Mowi clarifies smolt number statement

A war of words has broken out between Mowi Canada West and the Canadian Fisheries department as the farming giant clarified the number of smolts that will have to be destroyed as a direct consequence of the government’s decision to end fish farming in the Discovery Islands, British Columbia.
Mowi Canada West has explained that the total at immediate risk of being destroyed is 2.6 million smolts, not the 8.3 million figure stated by company officials last week.
Dean Dobrinsky, Mowi Canada West’s human resources, safety and communications manager has told Canadian media: “There was a desire to clearly define the immediate impact as the 2.6 million smolts (those that are active in our sea sites and hatcheries) after it originally was picked up by the trades as culling 8.3 million smolt in our hatcheries.”
He said the calculations were estimates based on the five-year operations cycle from broodstock through to hatcheries and eventual harvest.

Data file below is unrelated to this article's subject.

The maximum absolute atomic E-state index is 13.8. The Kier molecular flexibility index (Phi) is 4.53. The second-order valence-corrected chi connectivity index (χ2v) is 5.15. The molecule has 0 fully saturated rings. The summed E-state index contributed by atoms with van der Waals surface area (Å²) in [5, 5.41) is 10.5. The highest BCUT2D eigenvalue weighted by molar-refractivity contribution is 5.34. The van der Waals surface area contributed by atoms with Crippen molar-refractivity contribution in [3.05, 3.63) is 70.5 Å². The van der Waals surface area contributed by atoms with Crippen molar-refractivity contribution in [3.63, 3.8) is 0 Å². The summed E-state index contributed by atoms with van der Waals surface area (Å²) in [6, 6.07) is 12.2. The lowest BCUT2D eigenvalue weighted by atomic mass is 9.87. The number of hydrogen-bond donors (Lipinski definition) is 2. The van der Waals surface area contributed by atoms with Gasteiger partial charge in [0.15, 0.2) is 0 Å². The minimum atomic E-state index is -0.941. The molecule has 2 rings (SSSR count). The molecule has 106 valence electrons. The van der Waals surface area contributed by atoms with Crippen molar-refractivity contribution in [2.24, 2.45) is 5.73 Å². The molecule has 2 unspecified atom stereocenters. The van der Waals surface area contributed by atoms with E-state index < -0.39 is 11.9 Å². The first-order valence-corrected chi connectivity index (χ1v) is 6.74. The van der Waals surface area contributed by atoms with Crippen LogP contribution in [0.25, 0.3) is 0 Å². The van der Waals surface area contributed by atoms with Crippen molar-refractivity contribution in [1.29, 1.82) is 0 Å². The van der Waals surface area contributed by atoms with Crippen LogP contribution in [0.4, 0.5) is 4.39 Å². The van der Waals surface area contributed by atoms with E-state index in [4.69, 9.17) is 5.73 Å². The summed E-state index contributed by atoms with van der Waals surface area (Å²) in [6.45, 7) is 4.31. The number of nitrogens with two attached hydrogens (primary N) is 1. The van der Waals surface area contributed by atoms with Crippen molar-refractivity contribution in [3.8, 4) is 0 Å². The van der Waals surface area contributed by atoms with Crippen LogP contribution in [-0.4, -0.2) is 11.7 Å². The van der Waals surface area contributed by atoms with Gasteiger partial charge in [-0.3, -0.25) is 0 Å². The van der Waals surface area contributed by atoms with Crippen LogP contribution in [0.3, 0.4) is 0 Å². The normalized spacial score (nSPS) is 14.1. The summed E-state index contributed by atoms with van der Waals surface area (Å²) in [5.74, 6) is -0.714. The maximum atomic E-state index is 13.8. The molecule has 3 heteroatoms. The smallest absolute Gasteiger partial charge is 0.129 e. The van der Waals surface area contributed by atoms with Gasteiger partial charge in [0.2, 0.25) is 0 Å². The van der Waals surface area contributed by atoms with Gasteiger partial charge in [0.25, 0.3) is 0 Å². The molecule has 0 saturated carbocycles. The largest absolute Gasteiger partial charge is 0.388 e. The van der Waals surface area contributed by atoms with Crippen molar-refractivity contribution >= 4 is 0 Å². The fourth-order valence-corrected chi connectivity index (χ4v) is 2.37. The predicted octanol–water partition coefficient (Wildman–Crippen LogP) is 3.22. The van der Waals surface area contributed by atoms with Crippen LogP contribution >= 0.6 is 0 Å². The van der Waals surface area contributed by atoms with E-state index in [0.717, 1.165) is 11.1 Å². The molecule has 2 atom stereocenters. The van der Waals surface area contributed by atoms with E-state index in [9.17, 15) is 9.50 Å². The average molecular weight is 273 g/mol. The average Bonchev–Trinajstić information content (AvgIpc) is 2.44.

“In the immediate term, there are 2.6 million fish currently at sea or in our hatcheries at risk of being killed if we are unable to find a home for them. As we have a five year operational cycle, we have millions of fish in our system that will also have to be killed if we cannot find locations for them to grow to harvest,” the statement added.
Meanwhile, the office of federal Fisheries Minister Bernadette Jordan has said such a cull is unnecessary. She also denied claims that the Discovery Islands decision left Mowi with little time to adjust – which the company says is why so many smolts have to be culled.
The minister’s office said: “In regards to the decision to phase out the fish farms, the licences in the Discovery Islands have been renewed on a yearly basis for the past 10 years and always with the understanding that a decision would be made by the end of 2020.”
It added: “The government is not directing the company to take this action. While the minister has indicated her intention that transfers into the Discovery Islands to new finfish will no longer be possible, we have not denied a request to transfer these fish to Mowi’s many other aquaculture sites.”
The ministry said the pens were not the right fit for the area and the decision was made following extensive consultation.


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